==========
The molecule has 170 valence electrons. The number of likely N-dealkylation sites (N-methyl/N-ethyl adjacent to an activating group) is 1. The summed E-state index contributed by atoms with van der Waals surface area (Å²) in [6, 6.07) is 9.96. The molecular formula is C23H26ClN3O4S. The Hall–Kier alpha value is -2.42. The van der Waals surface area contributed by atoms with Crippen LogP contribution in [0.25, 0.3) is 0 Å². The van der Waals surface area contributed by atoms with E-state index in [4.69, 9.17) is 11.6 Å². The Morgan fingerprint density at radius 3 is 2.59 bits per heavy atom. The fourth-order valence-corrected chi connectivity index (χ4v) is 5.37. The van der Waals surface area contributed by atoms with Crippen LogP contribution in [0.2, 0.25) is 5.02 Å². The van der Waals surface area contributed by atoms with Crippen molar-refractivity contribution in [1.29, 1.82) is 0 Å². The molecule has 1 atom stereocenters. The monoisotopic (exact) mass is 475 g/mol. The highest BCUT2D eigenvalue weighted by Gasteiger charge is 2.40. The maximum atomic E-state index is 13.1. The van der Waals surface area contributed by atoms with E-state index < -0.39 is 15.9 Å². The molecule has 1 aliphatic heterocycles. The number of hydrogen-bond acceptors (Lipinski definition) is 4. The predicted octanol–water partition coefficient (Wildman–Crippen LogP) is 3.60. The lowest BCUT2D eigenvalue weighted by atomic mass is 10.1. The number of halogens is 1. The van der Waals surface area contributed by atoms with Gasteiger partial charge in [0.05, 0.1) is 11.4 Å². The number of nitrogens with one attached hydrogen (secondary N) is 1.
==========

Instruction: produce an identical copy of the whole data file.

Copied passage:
The molecule has 170 valence electrons. The number of likely N-dealkylation sites (N-methyl/N-ethyl adjacent to an activating group) is 1. The summed E-state index contributed by atoms with van der Waals surface area (Å²) in [6, 6.07) is 9.96. The molecular formula is C23H26ClN3O4S. The Hall–Kier alpha value is -2.42. The van der Waals surface area contributed by atoms with Crippen LogP contribution in [0.25, 0.3) is 0 Å². The van der Waals surface area contributed by atoms with E-state index in [4.69, 9.17) is 11.6 Å². The Morgan fingerprint density at radius 3 is 2.59 bits per heavy atom. The fourth-order valence-corrected chi connectivity index (χ4v) is 5.37. The van der Waals surface area contributed by atoms with Crippen LogP contribution in [0.2, 0.25) is 5.02 Å². The van der Waals surface area contributed by atoms with Crippen molar-refractivity contribution in [1.29, 1.82) is 0 Å². The molecule has 1 atom stereocenters. The monoisotopic (exact) mass is 475 g/mol. The highest BCUT2D eigenvalue weighted by Gasteiger charge is 2.40. The maximum atomic E-state index is 13.1. The van der Waals surface area contributed by atoms with E-state index < -0.39 is 15.9 Å². The molecule has 1 aliphatic heterocycles. The number of hydrogen-bond acceptors (Lipinski definition) is 4. The predicted octanol–water partition coefficient (Wildman–Crippen LogP) is 3.60. The lowest BCUT2D eigenvalue weighted by atomic mass is 10.1. The number of halogens is 1. The van der Waals surface area contributed by atoms with Gasteiger partial charge in [0.05, 0.1) is 11.4 Å². The number of nitrogens with one attached hydrogen (secondary N) is 1.